CAIRO Egypt has agreed with the International Monetary Fund to delay a $4.8 billion loan that was due to be approved in December after linked economic belt-tightening steps were suspended, the finance minister said on Tuesday.
The deal delay, which will be a blow to the government as it was seen as vital to reassuring investors and donors about the country's economic plans, followed a move to suspend planned tax increases that were criticized by the opposition.
The IMF board was scheduled to meet to discuss approving the loan on December 19 after a preliminary agreement was reached during a visit by an IMF team to Cairo last month. The IMF had said Egypt must keep policy steady for the loan to go through.
"Of course the delay will have some economic impact but we are discussing necessary measures (to address that) during the coming period," Finance Minister Mumtaz al-Said told Reuters, after saying the IMF board was now expected to meet in January.
"I am optimistic ... everything will be well, God willing," he said by telephone.
He said the delay would give officials time to explain an economic reform package after media criticism prompted the government to postpone measures that were part of the program.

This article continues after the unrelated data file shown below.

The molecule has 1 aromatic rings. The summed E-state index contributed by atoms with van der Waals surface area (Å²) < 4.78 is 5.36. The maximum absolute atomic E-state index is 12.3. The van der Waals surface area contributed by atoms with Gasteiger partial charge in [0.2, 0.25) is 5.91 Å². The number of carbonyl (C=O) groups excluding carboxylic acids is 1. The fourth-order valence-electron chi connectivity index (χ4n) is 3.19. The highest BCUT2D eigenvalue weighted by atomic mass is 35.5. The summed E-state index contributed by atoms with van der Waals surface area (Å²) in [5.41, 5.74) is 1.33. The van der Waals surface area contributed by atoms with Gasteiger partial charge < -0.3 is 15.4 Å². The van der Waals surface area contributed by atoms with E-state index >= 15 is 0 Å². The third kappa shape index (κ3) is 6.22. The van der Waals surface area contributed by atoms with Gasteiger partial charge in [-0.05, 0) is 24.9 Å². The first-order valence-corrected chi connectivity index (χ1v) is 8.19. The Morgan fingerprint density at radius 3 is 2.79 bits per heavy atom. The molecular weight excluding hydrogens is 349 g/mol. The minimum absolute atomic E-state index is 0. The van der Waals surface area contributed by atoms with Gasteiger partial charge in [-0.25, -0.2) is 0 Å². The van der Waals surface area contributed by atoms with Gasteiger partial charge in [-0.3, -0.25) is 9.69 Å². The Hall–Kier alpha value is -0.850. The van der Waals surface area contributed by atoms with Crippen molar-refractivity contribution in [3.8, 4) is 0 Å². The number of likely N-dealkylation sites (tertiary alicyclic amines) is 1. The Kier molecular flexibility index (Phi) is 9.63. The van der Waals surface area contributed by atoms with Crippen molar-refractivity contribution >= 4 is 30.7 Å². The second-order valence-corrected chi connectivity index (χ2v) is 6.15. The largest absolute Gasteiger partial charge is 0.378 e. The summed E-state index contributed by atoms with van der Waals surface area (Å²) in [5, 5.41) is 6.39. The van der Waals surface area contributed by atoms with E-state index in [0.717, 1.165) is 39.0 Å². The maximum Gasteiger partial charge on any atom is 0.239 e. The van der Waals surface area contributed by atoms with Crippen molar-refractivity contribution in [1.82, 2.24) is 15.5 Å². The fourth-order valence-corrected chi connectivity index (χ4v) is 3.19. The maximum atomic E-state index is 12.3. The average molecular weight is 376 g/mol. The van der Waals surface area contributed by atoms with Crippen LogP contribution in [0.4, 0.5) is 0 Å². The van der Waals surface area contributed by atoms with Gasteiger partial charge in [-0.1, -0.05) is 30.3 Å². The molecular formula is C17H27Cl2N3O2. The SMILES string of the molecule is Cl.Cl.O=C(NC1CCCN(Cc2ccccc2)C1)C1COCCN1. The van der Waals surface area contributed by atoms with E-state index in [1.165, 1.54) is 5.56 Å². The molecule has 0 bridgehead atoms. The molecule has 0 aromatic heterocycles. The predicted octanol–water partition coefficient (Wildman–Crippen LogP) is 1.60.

Opposition groups, locked in a battle with the government over a constitutional referendum scheduled for Saturday, began attacking the tax increases on social media immediately after they were published in the official gazette at the weekend.
They included increases on the sales tax on goods and services that range from alcoholic beverages, cigarettes and mobile phone calls to automobile licences and quarrying permits.
The taxes are believed to form part of an austerity package included in a program the government has presented to the IMF to secure loan approval, although full details of deal with the Washington-based institution have not been released.
The government has insisted the changes would not target the poor. Speaking in a news conference after the minister's comments, Prime Minister Hisham Kandil said a "national dialogue" over the tax plans would start next week.
(Reporting by Tamim Elyan, Nadia El-Gowely and Edmund Blair; Writing by Edmund Blair; editing by Patrick Graham)